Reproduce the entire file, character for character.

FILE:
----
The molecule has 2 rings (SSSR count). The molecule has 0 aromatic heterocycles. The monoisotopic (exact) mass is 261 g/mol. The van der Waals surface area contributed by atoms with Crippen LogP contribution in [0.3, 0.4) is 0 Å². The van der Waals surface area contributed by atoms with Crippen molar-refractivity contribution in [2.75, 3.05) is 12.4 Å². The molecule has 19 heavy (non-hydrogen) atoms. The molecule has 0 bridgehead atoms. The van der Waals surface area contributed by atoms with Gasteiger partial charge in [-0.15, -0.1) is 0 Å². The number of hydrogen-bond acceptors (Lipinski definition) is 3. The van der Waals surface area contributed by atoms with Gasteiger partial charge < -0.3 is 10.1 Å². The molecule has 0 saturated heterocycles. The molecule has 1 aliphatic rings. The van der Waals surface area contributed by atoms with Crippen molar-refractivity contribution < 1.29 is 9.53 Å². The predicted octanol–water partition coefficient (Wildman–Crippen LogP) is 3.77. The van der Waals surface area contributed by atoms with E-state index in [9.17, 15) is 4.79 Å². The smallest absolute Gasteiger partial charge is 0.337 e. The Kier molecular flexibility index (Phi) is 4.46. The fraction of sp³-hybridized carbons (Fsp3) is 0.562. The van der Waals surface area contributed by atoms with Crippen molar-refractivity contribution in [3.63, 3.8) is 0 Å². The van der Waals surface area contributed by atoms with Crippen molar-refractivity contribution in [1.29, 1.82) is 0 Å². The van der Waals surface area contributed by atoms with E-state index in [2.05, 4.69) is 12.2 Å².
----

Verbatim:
The molecule has 2 rings (SSSR count). The molecule has 0 aromatic heterocycles. The monoisotopic (exact) mass is 261 g/mol. The van der Waals surface area contributed by atoms with Crippen LogP contribution in [0.3, 0.4) is 0 Å². The van der Waals surface area contributed by atoms with Crippen molar-refractivity contribution in [2.75, 3.05) is 12.4 Å². The molecule has 19 heavy (non-hydrogen) atoms. The molecule has 0 bridgehead atoms. The van der Waals surface area contributed by atoms with Gasteiger partial charge in [-0.15, -0.1) is 0 Å². The number of hydrogen-bond acceptors (Lipinski definition) is 3. The van der Waals surface area contributed by atoms with Gasteiger partial charge < -0.3 is 10.1 Å². The molecule has 0 saturated heterocycles. The molecule has 1 aliphatic rings. The van der Waals surface area contributed by atoms with Crippen molar-refractivity contribution < 1.29 is 9.53 Å². The predicted octanol–water partition coefficient (Wildman–Crippen LogP) is 3.77. The van der Waals surface area contributed by atoms with E-state index in [9.17, 15) is 4.79 Å². The smallest absolute Gasteiger partial charge is 0.337 e. The Kier molecular flexibility index (Phi) is 4.46. The fraction of sp³-hybridized carbons (Fsp3) is 0.562. The van der Waals surface area contributed by atoms with Crippen molar-refractivity contribution in [3.63, 3.8) is 0 Å². The van der Waals surface area contributed by atoms with Crippen molar-refractivity contribution in [1.29, 1.82) is 0 Å². The van der Waals surface area contributed by atoms with E-state index in [2.05, 4.69) is 12.2 Å².